Published Dec 2019
Elliott RA, Shinogle JA, Peele P, Bhosle M, Hughes DA. Understanding Medication Compliance and Persistence from an Economics Perspective. Value in Health. 2008;11(4):600-610.
Objectives: An increased understanding of the reasons for noncompliance and lack of persistence with prescribed medication is an important step to improve treatment effectiveness, and thus patient health. Explanations have been attempted from epidemiological, sociological, and psychological perspectives. Economic models (utility maximization, time preferences, health capital, bilateral bargaining, stated preference, and prospect theory) may contribute to the understanding of medication‐taking behavior.
Methods: Economic models are applied to medication noncompliance. Traditional consumer choice models under a budget constraint do apply to medication‐taking behavior in that increased prices cause decreased utilization. Nevertheless, empiric evidence suggests that budget constraints are not the only factor affecting consumer choice around medicines. Examination of time preference models suggests that the intuitive association between time preference and medication compliance has not been investigated extensively, and has not been proven empirically. The health capital model has theoretical relevance, but has not been applied to compliance. Bilateral bargaining may present an alternative model to concordance of the patient–prescriber relationship, taking account of game‐playing by either party. Nevertheless, there is limited empiric evidence to test its usefulness. Stated preference methods have been applied most extensively to medicines use.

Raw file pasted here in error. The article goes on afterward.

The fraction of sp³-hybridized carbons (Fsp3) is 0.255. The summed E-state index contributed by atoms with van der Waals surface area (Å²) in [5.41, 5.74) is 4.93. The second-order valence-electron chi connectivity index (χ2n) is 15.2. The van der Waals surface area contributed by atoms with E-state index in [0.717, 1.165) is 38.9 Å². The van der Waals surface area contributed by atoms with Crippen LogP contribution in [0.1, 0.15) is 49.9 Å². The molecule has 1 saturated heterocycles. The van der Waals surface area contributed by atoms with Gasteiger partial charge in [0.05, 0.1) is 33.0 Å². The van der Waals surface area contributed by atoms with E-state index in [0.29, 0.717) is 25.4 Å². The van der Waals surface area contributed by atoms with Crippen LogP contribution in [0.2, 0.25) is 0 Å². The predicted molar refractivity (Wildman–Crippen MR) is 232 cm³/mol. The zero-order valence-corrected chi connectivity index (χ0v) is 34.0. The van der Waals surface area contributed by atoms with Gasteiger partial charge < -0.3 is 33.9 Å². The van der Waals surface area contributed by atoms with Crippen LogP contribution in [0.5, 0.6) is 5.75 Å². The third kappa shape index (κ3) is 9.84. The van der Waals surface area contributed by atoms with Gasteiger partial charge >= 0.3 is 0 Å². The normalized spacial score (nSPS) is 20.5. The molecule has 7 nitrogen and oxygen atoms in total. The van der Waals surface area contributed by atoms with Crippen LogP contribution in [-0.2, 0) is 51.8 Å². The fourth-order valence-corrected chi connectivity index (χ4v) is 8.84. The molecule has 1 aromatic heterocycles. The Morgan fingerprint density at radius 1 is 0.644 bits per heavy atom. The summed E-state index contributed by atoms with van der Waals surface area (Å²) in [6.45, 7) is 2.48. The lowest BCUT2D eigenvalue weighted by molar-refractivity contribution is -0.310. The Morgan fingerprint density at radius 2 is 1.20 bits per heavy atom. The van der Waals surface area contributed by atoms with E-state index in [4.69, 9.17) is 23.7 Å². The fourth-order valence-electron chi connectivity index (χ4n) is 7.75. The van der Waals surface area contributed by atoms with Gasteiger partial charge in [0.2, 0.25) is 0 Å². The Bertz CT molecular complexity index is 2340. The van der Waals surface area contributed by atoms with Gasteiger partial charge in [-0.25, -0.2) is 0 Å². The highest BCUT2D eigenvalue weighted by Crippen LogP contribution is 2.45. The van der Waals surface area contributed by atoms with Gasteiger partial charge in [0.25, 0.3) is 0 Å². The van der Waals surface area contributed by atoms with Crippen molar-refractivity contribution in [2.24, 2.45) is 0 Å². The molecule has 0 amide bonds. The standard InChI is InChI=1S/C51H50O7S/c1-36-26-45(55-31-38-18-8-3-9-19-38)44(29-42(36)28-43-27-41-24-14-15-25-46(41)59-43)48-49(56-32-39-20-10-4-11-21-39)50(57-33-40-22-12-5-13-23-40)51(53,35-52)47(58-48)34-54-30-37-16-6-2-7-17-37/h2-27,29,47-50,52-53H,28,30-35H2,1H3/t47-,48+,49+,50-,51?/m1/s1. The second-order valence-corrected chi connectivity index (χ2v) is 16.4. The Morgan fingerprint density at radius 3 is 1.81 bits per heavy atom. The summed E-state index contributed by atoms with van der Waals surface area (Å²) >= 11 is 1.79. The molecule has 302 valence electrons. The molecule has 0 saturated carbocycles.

Results: Evidence suggests that patients' preferences are consistently affected by side effects, and that preferences change over time, with age and experience. Prospect theory attempts to explain how new information changes risk perceptions and associated behavior but has not been applied empirically to medication use.
Conclusions: Economic models of behavior may contribute to the understanding of medication use, but more empiric work is needed to assess their applicability.